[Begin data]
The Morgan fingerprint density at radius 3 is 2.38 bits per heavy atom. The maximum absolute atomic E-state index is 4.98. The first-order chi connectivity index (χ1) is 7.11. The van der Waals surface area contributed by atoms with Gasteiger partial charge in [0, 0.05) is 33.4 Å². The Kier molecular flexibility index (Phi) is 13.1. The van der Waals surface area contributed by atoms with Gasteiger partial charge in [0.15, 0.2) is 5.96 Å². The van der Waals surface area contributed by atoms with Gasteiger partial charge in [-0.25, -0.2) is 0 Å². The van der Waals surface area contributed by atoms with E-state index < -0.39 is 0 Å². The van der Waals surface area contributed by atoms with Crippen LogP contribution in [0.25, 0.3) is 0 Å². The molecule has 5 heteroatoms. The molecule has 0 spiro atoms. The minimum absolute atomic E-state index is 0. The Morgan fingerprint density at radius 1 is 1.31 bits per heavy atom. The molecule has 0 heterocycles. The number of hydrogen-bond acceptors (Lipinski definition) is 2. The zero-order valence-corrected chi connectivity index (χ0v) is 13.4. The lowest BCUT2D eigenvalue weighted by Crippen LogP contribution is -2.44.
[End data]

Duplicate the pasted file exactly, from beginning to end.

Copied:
The Morgan fingerprint density at radius 3 is 2.38 bits per heavy atom. The maximum absolute atomic E-state index is 4.98. The first-order chi connectivity index (χ1) is 7.11. The van der Waals surface area contributed by atoms with Gasteiger partial charge in [0, 0.05) is 33.4 Å². The Kier molecular flexibility index (Phi) is 13.1. The van der Waals surface area contributed by atoms with Gasteiger partial charge in [0.15, 0.2) is 5.96 Å². The van der Waals surface area contributed by atoms with Gasteiger partial charge in [-0.25, -0.2) is 0 Å². The van der Waals surface area contributed by atoms with E-state index < -0.39 is 0 Å². The van der Waals surface area contributed by atoms with Crippen LogP contribution in [0.25, 0.3) is 0 Å². The molecule has 5 heteroatoms. The molecule has 0 spiro atoms. The minimum absolute atomic E-state index is 0. The Morgan fingerprint density at radius 1 is 1.31 bits per heavy atom. The molecule has 0 heterocycles. The number of hydrogen-bond acceptors (Lipinski definition) is 2. The zero-order valence-corrected chi connectivity index (χ0v) is 13.4. The lowest BCUT2D eigenvalue weighted by Crippen LogP contribution is -2.44.